You can force your body to wait 3-6 more hours for your T3 peak to arrive, or you can force T3 to peak a little earlier than it would in perfect thyroid health, but your other hormones might not be very happy with you.

A multitude of our hormones adapt to daylight and sleep schedules, not just TSH and FT3. Shifting your T3 dosing schedule to conflict with your sleep and circadian rhythm may disrupt your melatonin rhythm, cortisol rhythm, and other rhythms.

Our circadian rhythms are synchronized through our central “CLOCK” gene in the hypothalamus (Hastings et al, 2018), which communicates with other organs and glands to orchestrate their function. Each organ has its own clock. Just imagine how many 24 hour sine waves our bodies naturally manage! This is a growing field of medicine, and more science articles have been written on it since 2015.

In Jansen’s 2015 study of longevity, which I reviewed in my Circadian Rhythm Part 2 article, the people who had a parent living over age 90 had the most “prompt” and timely response of FT3 when the TSH rose during the night.

Nowadays, you can purchase devices that create a silent vibrating alarm on your wrist, and you can put a glass of water and pill on your night table as you go to bed.

Try to estimate roughly how many hours since rising, or after bedtime, your TSH would have risen if you were not dosing thyroid hormone.

  • If you go to bed at 8pm and rise at 4am, shift your T3 dosing to enter your body 2.5 to 3 hours before your desired FT3 peak hour(s).
  • If you go to bed at 12pm and rise at 8am, shift your T3 dosing to match accordingly.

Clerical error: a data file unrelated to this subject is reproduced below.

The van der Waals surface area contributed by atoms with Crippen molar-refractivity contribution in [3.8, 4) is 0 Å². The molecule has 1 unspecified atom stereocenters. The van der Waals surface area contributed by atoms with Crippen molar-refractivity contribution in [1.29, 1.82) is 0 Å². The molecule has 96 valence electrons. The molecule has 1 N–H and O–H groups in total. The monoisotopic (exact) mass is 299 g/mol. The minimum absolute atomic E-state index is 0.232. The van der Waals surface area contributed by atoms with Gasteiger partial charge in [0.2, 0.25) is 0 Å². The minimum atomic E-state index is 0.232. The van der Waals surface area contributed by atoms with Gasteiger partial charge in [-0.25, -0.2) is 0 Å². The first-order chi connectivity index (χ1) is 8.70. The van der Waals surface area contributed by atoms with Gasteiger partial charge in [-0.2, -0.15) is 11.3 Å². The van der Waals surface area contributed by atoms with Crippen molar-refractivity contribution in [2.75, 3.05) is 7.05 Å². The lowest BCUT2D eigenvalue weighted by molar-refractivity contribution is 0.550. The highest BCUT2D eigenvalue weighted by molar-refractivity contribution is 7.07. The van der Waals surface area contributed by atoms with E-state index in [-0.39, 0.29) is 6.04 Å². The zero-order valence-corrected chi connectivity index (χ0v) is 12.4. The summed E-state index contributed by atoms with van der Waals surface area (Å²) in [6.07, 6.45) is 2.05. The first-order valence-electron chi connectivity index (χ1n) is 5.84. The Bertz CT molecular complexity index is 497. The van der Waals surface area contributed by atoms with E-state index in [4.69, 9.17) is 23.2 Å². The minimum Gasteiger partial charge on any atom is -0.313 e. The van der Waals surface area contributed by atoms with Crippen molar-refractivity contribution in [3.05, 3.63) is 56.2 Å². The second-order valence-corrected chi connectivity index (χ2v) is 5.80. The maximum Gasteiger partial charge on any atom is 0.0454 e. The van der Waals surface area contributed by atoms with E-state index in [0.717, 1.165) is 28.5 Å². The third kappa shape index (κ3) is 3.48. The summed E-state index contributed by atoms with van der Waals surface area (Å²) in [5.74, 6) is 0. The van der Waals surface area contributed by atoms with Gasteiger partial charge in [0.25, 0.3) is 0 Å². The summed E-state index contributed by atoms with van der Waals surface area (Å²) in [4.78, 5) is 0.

As for the health risks of breaking up your sleep schedule just to take a pill, risk is more about how many hours per day you get, not about whether you break up your sleep into shifts.

“Both short and long sleep durations are significantly associated with increased risk of coronary heart disease.

Compared with 7h sleep duration per day, the risk of coronary heart disease increases 11% for an hour decrease and increases 7% for an hour increase.”

(Wang et al, 2018)

Time for a disclaimer — There’s no promise that a night-time or pre-waking dose will work miracles for you. It won’t immediately make your dosing optimal. It certainly can’t cure an underdose or overdose. Of course, it may create challenges for people who have sleep disorders. But it might actually help you sleep, since the nighttime T3 is natural. It might boost your health in unexpected ways by supporting other hormones’ 24-hour rhythms. Your body might want you to at least give it a try.